Yes we need to set common standards but while recognising that different countries and different industries have different needs, and we all need to grow. And that more sophisticated approach applies to financial services too.
The UK understands better than anyone the need to dramatically re-regulate financial services. We have already introduced a bank levy and we are now looking at the Vickers Banking Commission proposals built on ringfencing riskier investment banking from retail activity. So we are hardly adverse to radical ideas and we want to work with our European colleagues to create a safer, more responsible European financial services industry.
But we cannot support the European Financial Transaction Tax that has been proposed. It would have a massively disproportionate impact on the City of London, responsible for more than half of the revenues that would be taxed. And, according to the Commission’s own analysis, it would also reduce EU GDP as a whole. But even for people who don’t care about the City of London or Europe’s economic performance, the FTT doesn’t make sense because it completely misses its target. This isn’t - as it’s often presented - a painless tax on banks and City speculators, the authors of the financial crisis.
In reality bankers will be left sitting happily unaffected in their offices, passing on the charge to the people they are acting for. It’s pensioners who will pay this tax, and businesses. Companies that are vital to our economies, that are big engines of manufacturing or retail, that employ thousands of people across Europe but just happen to do financial services business too. That is in nobody’s interests.
A properly targeted, global financial transaction tax is a different matter. But a Europe-only version will not work, will make us poorer, and is a distraction from the more urgent economic tasks at hand.
In light of all this, it is absolutely right to ask where we can do more together and where the EU should do less.
You win that debate by persuading other EU countries of your argument. Not by pulling up the drawbridge, not by agonising over treaty change, but by building alliances, getting support for more cooperation when that is in our interests and less prescription when that is right. That is how, just to give you one example, the UK recently helped secure exemptions for very small businesses from certain EU accounting obligations, as well as a commitment from the Commission to review all existing legislation to see whether similar exemptions should be made. But, as I said, allowing our relationships to evolve must not be confused with letting them fragment. And right now our unity is essential to our future.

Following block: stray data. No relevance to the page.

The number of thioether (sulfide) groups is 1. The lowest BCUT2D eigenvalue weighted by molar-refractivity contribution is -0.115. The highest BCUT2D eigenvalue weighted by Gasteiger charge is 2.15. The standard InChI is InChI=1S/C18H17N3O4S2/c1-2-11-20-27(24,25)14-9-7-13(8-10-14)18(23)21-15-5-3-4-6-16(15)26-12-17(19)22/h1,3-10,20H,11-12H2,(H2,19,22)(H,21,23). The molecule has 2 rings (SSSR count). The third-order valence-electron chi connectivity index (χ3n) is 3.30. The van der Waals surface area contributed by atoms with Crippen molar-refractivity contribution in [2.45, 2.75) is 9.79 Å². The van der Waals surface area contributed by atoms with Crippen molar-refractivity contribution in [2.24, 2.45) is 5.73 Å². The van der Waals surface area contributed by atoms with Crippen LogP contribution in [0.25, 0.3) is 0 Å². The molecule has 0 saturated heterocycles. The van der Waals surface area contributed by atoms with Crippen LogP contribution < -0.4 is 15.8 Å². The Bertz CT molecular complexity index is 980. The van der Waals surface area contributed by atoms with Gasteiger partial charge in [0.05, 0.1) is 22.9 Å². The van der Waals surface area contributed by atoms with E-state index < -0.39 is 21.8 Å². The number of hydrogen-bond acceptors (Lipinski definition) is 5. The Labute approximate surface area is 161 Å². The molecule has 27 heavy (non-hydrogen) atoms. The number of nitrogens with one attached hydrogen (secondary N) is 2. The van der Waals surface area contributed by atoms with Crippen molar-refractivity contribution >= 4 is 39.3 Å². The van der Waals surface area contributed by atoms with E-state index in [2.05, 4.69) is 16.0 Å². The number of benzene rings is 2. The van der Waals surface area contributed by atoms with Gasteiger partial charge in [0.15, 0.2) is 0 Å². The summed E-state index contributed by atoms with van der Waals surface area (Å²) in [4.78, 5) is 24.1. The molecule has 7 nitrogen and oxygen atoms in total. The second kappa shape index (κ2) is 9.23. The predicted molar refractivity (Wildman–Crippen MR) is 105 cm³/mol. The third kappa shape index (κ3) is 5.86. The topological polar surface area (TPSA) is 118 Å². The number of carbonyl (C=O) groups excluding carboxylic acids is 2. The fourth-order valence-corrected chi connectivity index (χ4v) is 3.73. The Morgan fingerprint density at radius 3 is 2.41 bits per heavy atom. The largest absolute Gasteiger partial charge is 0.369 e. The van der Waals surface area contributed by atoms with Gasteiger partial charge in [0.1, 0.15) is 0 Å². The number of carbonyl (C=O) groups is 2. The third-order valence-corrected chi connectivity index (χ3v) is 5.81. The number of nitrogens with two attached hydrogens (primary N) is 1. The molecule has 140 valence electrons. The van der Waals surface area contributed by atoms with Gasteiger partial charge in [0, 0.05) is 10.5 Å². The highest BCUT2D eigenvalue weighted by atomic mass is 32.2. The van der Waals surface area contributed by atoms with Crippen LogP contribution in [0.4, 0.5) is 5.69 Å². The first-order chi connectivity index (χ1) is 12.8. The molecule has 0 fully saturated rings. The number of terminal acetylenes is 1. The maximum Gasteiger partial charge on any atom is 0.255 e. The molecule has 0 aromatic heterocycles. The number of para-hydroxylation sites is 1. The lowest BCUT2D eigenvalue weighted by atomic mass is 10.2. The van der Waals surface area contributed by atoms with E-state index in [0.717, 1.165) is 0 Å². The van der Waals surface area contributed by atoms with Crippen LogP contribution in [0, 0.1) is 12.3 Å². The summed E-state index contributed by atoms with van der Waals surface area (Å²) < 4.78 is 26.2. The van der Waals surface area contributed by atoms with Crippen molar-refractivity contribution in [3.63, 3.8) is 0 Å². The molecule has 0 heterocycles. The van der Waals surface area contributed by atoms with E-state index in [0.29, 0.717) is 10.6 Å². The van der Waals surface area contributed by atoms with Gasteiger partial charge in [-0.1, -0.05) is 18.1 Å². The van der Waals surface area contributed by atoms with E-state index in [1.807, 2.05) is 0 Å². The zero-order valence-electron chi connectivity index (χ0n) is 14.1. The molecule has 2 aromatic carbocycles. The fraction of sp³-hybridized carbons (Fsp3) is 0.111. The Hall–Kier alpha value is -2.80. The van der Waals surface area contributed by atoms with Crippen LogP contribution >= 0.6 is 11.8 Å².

Principle number two: at all times we must prioritise growth.
The UK takes that very seriously - in our own economy. In March we also published a European Growth plan backed by eight countries, which focused on boosting internal and external trade, pushing innovation and reducing the costs of doing business.
The truth is: the laserlike focus we need on growth is not always evident in Europe’s institutions. Nor, it must be said, in the actions of individual governments. Across Europe citizens are desperate for jobs and economic opportunity, yet too often those goals are lost somewhere in our processes as we draft and scrutinise legislation. The Commission has a particular responsibility as the body responsible for generating new legislation to make sure all proposals contribute to growth. The College should ensure no new legislation comes forward that would undermine Europe’s long-term, sustainable competitiveness. And the Council and Parliament should support that focus.
But too often both have been preoccupied by sectoral concerns and yes, at times, vested interests. The consequence is that by the end of the legislative process we often lose sight of whether or not initiatives really deliver for our economies. So, I am supportive of the new “growth test” as agreed at the most recent European Council, to keep us on track. We need the Council and the Commission to work up the detail but I think we need a mechanism by which the Commission sets out clearly how new proposals will affect growth. And once the legislation has been looked at and amended we check again its benefits for our economies before taking a final decision.
And I wonder if we can go further. Asking a special session of the Council to prepare a report card for every European Council on the growth impact achieved since it last met. It should praise those new policies which enhance growth. But it should also give a red card to legislation that has failed the test. If we’d had such a test in the past we might have thought twice about directives which overload business with costs and red tape.
The third principle is economic openness. Protectionist, beggar-thy-neighbour approaches are the surest way to inhibit our recoveries. And our long-term success depends on removing the remaining barriers between us. Just think of what has already been achieved. We operate in the world’s largest borderless marketplace. No customs checks, no need to get products approved separately or re-registered in different countries. No import tariffs, no need for permits when you transport goods. You can do business cheaper, you can do it faster and, if growing companies - exporting for the first time - weren’t able to take those tentative steps in their European backyard, many would not make the leap at all.